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Source: MIL-OSI Submissions

Source: Federated Farmers

Federated Farmers President Andrew Hoggard is well used to representing New Zealand’s farmers. On top of that, he’ll now be representing dairy farmers from all corners of the planet on the board of the International Dairy Federation.
The Manawatu dairy farmer gets up at 4.30am to milk his herd but at least once or twice a month it’s going to be midnight or 1am starts as he joins on-line northern hemisphere meetings.
The IDF is the only organisation which represents the entire dairy value chain at global level – from farm gate to retailer fridge. Hundreds of millions of people depend on the dairy sector for their livelihoods as farmers, processors, suppliers or traders and every day billions of people consume protein, calcium and other key nutrients from milk and dairy products.
The IDF works to support development of robust, science and evidence-based international standards for dairy products, as well as extending global sector knowledge through its unique network of experts and research on topics such as sustainability and nutrition that can be shared with member nations – and particularly developing nations.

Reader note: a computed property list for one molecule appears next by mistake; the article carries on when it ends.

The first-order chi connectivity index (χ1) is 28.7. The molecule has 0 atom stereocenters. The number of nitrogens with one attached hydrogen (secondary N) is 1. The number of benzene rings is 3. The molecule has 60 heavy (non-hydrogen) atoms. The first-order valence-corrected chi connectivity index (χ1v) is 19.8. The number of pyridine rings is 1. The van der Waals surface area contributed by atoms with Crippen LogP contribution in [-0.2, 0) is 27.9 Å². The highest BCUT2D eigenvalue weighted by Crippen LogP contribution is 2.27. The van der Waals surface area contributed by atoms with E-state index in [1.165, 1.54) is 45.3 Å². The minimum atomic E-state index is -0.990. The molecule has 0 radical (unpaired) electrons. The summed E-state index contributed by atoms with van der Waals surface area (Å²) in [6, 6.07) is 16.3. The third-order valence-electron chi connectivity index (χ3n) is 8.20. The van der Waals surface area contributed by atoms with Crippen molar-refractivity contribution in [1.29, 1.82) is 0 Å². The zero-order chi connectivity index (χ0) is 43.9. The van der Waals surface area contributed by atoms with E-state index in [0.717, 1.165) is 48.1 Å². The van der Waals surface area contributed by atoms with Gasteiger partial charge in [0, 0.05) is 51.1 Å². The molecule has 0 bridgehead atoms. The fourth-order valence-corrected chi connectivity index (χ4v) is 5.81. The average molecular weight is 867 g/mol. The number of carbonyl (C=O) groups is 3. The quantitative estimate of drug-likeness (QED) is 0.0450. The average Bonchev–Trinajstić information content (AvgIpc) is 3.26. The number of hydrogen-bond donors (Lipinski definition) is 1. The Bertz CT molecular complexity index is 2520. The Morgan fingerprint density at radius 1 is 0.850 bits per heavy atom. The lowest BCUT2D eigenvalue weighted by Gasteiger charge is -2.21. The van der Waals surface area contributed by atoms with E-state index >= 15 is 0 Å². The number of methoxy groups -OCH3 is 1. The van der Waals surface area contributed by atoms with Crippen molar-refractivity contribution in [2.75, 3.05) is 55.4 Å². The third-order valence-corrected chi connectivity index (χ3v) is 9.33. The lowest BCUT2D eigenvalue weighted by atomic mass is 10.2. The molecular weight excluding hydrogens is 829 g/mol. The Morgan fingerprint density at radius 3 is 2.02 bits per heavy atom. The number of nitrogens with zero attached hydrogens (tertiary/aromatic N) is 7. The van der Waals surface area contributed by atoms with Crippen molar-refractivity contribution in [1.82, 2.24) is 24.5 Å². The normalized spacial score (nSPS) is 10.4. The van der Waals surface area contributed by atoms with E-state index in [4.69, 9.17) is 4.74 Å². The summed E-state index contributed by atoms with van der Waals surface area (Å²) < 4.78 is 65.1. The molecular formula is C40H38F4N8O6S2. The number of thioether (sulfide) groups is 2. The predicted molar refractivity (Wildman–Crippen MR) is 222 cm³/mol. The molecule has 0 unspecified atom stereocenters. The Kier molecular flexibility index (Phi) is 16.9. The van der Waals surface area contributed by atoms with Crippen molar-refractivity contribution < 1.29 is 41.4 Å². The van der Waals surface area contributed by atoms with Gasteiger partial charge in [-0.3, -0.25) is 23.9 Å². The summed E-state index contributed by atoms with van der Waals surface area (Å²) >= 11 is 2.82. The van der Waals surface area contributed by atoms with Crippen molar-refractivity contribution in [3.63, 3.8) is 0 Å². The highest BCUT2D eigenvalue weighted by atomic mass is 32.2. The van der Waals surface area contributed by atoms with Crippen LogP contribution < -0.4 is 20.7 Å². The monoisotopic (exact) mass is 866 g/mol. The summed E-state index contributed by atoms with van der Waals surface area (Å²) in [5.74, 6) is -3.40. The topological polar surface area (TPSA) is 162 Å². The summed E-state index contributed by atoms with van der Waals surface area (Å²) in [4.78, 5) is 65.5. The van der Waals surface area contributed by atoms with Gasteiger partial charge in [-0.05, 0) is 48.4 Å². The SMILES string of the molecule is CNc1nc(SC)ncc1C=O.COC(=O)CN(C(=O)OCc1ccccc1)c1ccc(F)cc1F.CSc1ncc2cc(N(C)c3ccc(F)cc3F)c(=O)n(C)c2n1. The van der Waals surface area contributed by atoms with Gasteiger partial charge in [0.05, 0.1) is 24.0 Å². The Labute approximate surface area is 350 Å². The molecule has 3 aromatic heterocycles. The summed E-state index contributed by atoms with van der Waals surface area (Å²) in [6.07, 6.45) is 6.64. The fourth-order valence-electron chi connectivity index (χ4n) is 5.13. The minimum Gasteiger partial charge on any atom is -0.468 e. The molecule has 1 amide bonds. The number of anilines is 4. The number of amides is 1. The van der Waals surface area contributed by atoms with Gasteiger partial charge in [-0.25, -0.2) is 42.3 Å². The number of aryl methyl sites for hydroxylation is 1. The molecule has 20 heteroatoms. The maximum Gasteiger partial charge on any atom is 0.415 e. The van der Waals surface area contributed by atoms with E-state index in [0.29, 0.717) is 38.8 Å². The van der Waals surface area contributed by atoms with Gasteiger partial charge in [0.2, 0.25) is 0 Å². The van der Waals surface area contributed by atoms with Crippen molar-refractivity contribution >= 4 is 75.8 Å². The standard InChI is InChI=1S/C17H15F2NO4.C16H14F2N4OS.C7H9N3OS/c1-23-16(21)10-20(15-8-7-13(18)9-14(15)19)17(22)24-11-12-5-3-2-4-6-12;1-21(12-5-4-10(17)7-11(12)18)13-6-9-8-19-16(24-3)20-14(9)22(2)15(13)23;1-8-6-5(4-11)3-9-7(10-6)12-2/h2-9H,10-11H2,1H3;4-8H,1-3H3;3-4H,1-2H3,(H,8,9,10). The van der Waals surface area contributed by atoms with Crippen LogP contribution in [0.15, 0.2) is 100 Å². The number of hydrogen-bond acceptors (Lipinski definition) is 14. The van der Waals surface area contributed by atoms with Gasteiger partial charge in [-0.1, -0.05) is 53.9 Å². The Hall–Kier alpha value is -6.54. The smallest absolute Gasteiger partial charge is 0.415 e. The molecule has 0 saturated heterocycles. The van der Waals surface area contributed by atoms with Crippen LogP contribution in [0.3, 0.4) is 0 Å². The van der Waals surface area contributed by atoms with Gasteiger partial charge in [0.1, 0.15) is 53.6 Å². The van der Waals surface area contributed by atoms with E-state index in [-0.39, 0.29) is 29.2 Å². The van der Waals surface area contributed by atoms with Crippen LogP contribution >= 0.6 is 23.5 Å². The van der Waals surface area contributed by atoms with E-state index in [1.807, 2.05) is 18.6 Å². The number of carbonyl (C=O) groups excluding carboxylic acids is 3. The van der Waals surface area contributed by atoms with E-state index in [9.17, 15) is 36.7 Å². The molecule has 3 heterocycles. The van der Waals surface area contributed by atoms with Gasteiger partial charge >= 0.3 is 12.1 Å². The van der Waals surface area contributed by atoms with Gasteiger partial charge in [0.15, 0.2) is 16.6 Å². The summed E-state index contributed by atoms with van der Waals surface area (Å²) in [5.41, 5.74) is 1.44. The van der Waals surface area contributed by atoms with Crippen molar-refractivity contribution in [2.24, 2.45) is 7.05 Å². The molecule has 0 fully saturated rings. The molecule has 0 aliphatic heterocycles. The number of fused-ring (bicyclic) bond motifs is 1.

In the early hours of Tuesday morning (NZ time), representatives of more than 40 dairy producing countries, representing over 75% of global milk production, at the IDF General Assembly elected new and returning representatives to the IDF board and committees. Andrew was elected as the sole farmer representative on the governing board.
He’s not new to the set-up. Andrew has been on animal health, farm management and environment standing committees and has just finished his second two-year stint on the IDF’s Scientific Programme Co-ordination Committee. That’s the body that decides which of scores of potential work streams covering everything from research to nutrition, processing, marketing and more should be the priority for IDF resources.
In an least one respect, Andrew says he’ll be pushing the same principle he’s used to arguing on behalf of farmers across the sectors in New Zealand: that policies, regulations and proposals need to pass the SPA test: is it sensible; it is practical, is it affordable?
“An emerging opportunity for the IDF is the United Nations food systems dialogue. It’s a focus of NGOs and other bodies and individuals all around the world, not just in New Zealand, to try and describe what a sustainable food system looks like,” Andrew says.
“This dialogue is the opportunity to move beyond the sometimes emotive views gaining traction on how we should farm, and what we should produce, to ensure it is grounded in science, is practical, and rational in terms of the global challenge to ensure nutritionally adequate diets while also maintaining sufficient food production for future generations.
“My aim is to make sure the farmer voice and knowledge base is heard loud and clear among the other voices.”

MIL OSI